The Nobel prize for economic sciences for 2004 was announced today. It went to
Ed Prescott and Finn Kydland. I had guessed Prescott for my second choice. This is
6 out of 7 years that either my 1st or 2nd choice has won the Nobel…it’s good to be lucky sometimes.
I didn’t name Kydland, but he was the natural choice to go with Prescott, however, I thought it would be Prescott and someone else, rather than Kydland.
So what did these guys do to be so Noble?
In a nutshell, these guys contributed to the theory of business cycles. And given that we’ve seen such a wave in that cycle over the last few years, it wasn’t a surprise who received the Nobel.
The committee released this statement: “for their contributions to dynamic macroeconomics: the time consistency of economic policy and the driving forces behind business cycles”.
They built models of the business cycle that attempted to theoretically predict the actual behavior of GDP growth, employment, inflation, etc. Many researchers followed in their footsteps by examining these “real business cycle models” to see how well they predicted reality and what could be learned from them. In fact, as a young man ;), I worked for Prof. Julio Rotemberg of Harvard and Michael Woodford of Chicago building programs that simulated a real business cycle model with certain growth possibilities. The paper was published in the AER and entitled “Real Business Cycle Models and Forecastable Movements in Output, Hours, and Consumption.”
The two men also added the possibility of supply-side shocks to their models. This helped explain the phenomena of the 1970s, like STAGFLATION. Until that point, much of the research believed output fluctuations were due to demand-side shocks (e.g. consumers not buying anymore or changing their tastes). These new models incorporated shocks to productivity and input prices.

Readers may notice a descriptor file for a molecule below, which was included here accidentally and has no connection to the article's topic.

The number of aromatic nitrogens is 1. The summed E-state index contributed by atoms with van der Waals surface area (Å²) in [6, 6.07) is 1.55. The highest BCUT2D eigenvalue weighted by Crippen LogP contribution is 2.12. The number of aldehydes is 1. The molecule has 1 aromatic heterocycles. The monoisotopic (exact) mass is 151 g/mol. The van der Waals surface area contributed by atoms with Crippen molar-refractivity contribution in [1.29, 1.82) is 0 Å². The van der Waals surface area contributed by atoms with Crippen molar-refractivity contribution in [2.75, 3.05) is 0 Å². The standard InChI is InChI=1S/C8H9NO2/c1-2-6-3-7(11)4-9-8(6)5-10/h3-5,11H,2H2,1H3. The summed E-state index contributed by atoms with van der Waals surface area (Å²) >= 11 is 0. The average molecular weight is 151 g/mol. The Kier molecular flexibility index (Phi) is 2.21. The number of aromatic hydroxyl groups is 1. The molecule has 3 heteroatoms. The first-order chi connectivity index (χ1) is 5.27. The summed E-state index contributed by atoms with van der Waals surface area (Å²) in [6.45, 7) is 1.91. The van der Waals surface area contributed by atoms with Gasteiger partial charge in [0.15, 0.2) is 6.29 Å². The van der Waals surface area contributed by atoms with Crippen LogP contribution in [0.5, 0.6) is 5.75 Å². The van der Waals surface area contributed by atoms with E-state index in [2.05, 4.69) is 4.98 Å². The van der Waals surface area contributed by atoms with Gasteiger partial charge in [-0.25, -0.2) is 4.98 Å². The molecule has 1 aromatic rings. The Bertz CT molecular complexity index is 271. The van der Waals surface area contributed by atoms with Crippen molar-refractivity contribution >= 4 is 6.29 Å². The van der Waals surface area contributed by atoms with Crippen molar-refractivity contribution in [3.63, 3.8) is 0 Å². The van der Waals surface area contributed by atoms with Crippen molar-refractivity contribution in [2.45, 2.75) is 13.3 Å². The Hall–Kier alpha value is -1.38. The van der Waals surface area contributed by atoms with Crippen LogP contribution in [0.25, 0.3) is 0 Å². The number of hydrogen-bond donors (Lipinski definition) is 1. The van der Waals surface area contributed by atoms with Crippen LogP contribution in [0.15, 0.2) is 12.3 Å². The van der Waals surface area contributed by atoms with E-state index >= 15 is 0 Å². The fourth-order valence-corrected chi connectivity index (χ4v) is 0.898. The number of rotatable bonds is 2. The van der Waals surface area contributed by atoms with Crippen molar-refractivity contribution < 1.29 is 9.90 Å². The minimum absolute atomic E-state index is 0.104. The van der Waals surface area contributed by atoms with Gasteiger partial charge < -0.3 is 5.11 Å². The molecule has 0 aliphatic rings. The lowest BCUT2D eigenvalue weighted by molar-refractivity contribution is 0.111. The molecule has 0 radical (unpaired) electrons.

Rather than just study the macroeconomic data, the two men built models based upon microeconomic foundations, and simulated what would occur in the economy. They then compared this to reality to determine if these models built from the ground-up could explain the macroeconomy. These models also became useful for forecasting, since you could easily change one of the inputs and produce a new result. For example, you could ask, what will happen to GDP growth if oil prices increase by 20 %.
Kydland and Prescott also made strides into incorporating the “time consistency” problem into their macroeconomic models. This idea had a strong impact on future macroeconomists doing research in the field. It also is important for developing countries, like Latin America where the issue is very much of a concern. “Time Consistency” is a term in economics to describe the idea that a decision you make today, must be consistent with what you would choose at some point the future. For example, if the wolf in little red riding hood promises you that if you let him run loose in your yard, he won’t eat any of the sheep. Well, at the current time, it’s probably a good statement to get you to let him loose, but once he’s out in the yard, it’s very unlikely that he will keep to his word at that point in time.
Another more realistic example of the “time consistency” problem has to do with monetary authorities or governments regarding inflation and unemployment. Suppose you are the government of a high inflation country.
At time t, you say “We will keep inflation low and not produce money.” But then as time passes, unemployment
Is quite high and the government would be strongly tempted to expand the money supply and reduce unemployment and in the process generate a little inflation. Thus, the statement is “time inconsistent.” In fact, it’s worse than you think, because the workers in the country will realize this and demand high wages now to offset the future inflation, which will just lead to a feedback effect causing higher and higher inflation. Time inconsistency
can be a real debacle.
The issue of “time consistency” arises everywhere, even in taxes. For instance, one president can cut taxes, but another president could come in and roll-back the tax cuts, thus removing them.
The researchers proposed that monetary policies could be conducted with long-term RULES by independent monetary authorities, that would be difficult to change, such as constant money growth. These rules would help counteract the problem of time inconsistency. The downside to these rules, is that the governments “hands are tied” if something really bad happens, like a supply-side shock. These rules have been effective to this day.
For more information on these winners: